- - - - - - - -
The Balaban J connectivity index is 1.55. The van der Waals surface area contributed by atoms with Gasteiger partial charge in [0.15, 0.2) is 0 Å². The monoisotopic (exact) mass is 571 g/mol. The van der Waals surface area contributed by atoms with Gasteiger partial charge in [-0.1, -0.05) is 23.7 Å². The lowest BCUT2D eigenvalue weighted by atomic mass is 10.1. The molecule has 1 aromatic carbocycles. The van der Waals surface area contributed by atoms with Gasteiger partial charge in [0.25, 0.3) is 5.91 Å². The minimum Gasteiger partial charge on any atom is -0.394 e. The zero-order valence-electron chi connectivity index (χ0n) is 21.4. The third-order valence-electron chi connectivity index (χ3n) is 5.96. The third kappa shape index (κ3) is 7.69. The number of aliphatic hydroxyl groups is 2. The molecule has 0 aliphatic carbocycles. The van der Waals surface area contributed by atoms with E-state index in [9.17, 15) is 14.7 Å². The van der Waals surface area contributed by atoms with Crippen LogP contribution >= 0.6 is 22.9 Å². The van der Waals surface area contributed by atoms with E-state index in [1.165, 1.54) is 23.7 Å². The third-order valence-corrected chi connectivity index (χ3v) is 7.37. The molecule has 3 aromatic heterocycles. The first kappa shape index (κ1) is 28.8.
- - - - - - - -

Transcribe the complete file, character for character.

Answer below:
The Balaban J connectivity index is 1.55. The van der Waals surface area contributed by atoms with Gasteiger partial charge in [0.15, 0.2) is 0 Å². The monoisotopic (exact) mass is 571 g/mol. The van der Waals surface area contributed by atoms with Gasteiger partial charge in [-0.1, -0.05) is 23.7 Å². The lowest BCUT2D eigenvalue weighted by atomic mass is 10.1. The molecule has 1 aromatic carbocycles. The van der Waals surface area contributed by atoms with Gasteiger partial charge in [0.25, 0.3) is 5.91 Å². The minimum Gasteiger partial charge on any atom is -0.394 e. The zero-order valence-electron chi connectivity index (χ0n) is 21.4. The third-order valence-electron chi connectivity index (χ3n) is 5.96. The third kappa shape index (κ3) is 7.69. The number of aliphatic hydroxyl groups is 2. The molecule has 0 aliphatic carbocycles. The van der Waals surface area contributed by atoms with E-state index in [9.17, 15) is 14.7 Å². The van der Waals surface area contributed by atoms with Crippen LogP contribution >= 0.6 is 22.9 Å². The van der Waals surface area contributed by atoms with E-state index in [1.165, 1.54) is 23.7 Å². The third-order valence-corrected chi connectivity index (χ3v) is 7.37. The molecule has 3 aromatic heterocycles. The first kappa shape index (κ1) is 28.8.